An Uncouth Marketing Plan: Answers

Share this article:
Marketing Challenge: An Uncouth Marketing Proposal
Marketing Challenge: An Uncouth Marketing Proposal

Recap: Comfort Office is looking to hire a new VP of marketing. Sal Delmonico, a marketing manager at Comfort's main competitor, Function Furniture, saw his chance to finally move up in the industry.

Delmonico was passed over for a promotion twice, so after learning about the VP position he spent the afternoon drafting a proposal for how he would use his experience and insider knowledge to give Comfort an advantage over Function. He accidentally printed a second copy of the document, which he unknowingly left behind. A colleague found it, shared it with others, and the buzz made it to Lizette Brown, SVP of sales and marketing for Function, who then had to decide what to do next.

Click here to read the complete challenge.

August winner: Carlos Miranda Durand, revenue science fellow, FedEx

Delmonico should be let go. His letter demonstrates lack of integrity and trustworthiness.

First, Brown should seek legal counsel. Confirm that the letter provides legal ground for termination and determine what steps should be followed, which should include dissuading Delmonico from using any internal, proprietary, or confidential information to the advantage of competitors.

Second, she should communicate the decision to Delmonico. Don't be harsher than necessary, but express disappointment in Delmonico's behavior.

Third, Brown needs to manage the impact on the rest of the organization. This case will be a distraction for a little while (and that's OK). Let people process the events, learn from them, and then focus everybody's attention on the exciting things that the future holds for them at Function. Communicate the essential facts of the case so that people know that Comfort treated Delmonico fairly and that this measure was appropriate. That will reduce the impact of any inaccurate rumors or negative perceptions. Let people ask questions. Make this an example from which people can learn values such as integrity,  loyalty, hard work, patience, etc.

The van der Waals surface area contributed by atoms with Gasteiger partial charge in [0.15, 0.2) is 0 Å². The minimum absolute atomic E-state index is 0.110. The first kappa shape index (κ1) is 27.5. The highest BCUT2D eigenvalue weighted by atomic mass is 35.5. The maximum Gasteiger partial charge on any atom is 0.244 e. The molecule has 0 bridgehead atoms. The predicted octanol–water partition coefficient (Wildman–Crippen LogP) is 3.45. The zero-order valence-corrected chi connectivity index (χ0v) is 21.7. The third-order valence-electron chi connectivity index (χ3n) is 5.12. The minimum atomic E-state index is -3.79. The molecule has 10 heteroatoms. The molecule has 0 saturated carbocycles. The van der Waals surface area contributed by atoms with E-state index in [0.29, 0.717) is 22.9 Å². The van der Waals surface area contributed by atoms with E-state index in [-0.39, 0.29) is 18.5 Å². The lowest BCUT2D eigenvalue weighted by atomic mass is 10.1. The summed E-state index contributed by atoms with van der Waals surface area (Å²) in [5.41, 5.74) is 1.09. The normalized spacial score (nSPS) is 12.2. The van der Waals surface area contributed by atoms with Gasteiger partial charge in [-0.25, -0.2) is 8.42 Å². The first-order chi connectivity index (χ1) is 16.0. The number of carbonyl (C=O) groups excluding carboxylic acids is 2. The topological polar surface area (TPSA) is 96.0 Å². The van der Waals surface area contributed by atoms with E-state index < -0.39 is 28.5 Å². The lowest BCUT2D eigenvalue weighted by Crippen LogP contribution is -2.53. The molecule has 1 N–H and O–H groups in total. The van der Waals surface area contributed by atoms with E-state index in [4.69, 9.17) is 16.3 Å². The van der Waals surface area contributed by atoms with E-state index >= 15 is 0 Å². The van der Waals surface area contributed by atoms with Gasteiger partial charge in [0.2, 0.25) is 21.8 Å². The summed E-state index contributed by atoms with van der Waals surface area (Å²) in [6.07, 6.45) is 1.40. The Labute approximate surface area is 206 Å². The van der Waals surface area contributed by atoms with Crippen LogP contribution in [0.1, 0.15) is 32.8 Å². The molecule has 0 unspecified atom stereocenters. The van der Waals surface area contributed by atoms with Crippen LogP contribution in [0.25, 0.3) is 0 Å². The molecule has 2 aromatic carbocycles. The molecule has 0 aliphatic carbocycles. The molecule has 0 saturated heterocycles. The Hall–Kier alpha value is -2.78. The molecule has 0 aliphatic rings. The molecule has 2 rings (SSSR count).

Other responses:

Nel Waldron, mailing services coordinator, Coffey Communications Inc.

If Delmonico already has other strikes against him, let him go. If, however, he has been a good and loyal—if now frustrated—employee for the past 10 years, he deserves an honest conversation about why he has been passed over for promotion; how and why he's valued at Function Furniture; and where and how far management sees him rising within the company. If the outlined trajectory isn't going to be enough for him, then he may well decide to leave anyway. If he stays, he needs to be disciplined for using company time and resources for working on his proposal for Comfort Office.

If Delmonico leaves the company, Brown will need to address the situation with the rest of her team, simply because in this situation more people know more than they should about it. Without violating Delmonico's privacy, she'll need to let them know that he left (or was fired) not for seeking to advance, which is or should always be encouraged, but because he did it in a way that hurt the company. She should use this opportunity to encourage employees to always talk directly with their supervisor or with HR if they have frustrations or concerns. They should not be using work time to look for other jobs.

Peter Mendelson, Binder and Binder

Sal needs to go…today. His behavior is inexcusable and cannot be tolerated by Brown or Function Furniture.